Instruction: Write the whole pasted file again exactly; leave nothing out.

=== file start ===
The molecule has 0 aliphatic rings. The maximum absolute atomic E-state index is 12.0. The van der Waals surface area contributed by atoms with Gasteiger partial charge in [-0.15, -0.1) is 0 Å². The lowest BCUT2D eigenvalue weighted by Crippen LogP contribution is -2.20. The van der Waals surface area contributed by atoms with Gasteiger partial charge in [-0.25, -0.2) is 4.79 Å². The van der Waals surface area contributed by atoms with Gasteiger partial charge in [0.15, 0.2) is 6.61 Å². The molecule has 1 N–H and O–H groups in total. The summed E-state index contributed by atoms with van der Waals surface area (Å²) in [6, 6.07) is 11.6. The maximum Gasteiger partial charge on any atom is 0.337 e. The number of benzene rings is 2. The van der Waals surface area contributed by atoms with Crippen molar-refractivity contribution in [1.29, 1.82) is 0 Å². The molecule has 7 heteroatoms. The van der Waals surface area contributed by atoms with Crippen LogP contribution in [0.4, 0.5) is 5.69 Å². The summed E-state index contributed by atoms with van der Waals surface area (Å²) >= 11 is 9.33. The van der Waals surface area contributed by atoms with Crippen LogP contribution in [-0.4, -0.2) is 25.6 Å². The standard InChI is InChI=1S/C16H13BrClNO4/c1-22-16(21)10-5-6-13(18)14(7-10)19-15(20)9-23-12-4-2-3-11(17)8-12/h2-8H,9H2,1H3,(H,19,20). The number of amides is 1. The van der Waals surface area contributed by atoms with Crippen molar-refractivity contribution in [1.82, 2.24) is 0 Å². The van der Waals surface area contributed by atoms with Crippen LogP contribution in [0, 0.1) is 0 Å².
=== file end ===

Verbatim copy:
The molecule has 0 aliphatic rings. The maximum absolute atomic E-state index is 12.0. The van der Waals surface area contributed by atoms with Gasteiger partial charge in [-0.15, -0.1) is 0 Å². The lowest BCUT2D eigenvalue weighted by Crippen LogP contribution is -2.20. The van der Waals surface area contributed by atoms with Gasteiger partial charge in [-0.25, -0.2) is 4.79 Å². The van der Waals surface area contributed by atoms with Gasteiger partial charge in [0.15, 0.2) is 6.61 Å². The molecule has 1 N–H and O–H groups in total. The summed E-state index contributed by atoms with van der Waals surface area (Å²) in [6, 6.07) is 11.6. The maximum Gasteiger partial charge on any atom is 0.337 e. The number of benzene rings is 2. The van der Waals surface area contributed by atoms with Crippen molar-refractivity contribution in [1.29, 1.82) is 0 Å². The molecule has 7 heteroatoms. The van der Waals surface area contributed by atoms with Crippen LogP contribution in [0.4, 0.5) is 5.69 Å². The summed E-state index contributed by atoms with van der Waals surface area (Å²) >= 11 is 9.33. The van der Waals surface area contributed by atoms with Crippen LogP contribution in [-0.4, -0.2) is 25.6 Å². The standard InChI is InChI=1S/C16H13BrClNO4/c1-22-16(21)10-5-6-13(18)14(7-10)19-15(20)9-23-12-4-2-3-11(17)8-12/h2-8H,9H2,1H3,(H,19,20). The number of amides is 1. The van der Waals surface area contributed by atoms with Crippen molar-refractivity contribution in [1.82, 2.24) is 0 Å². The van der Waals surface area contributed by atoms with Crippen LogP contribution in [0, 0.1) is 0 Å².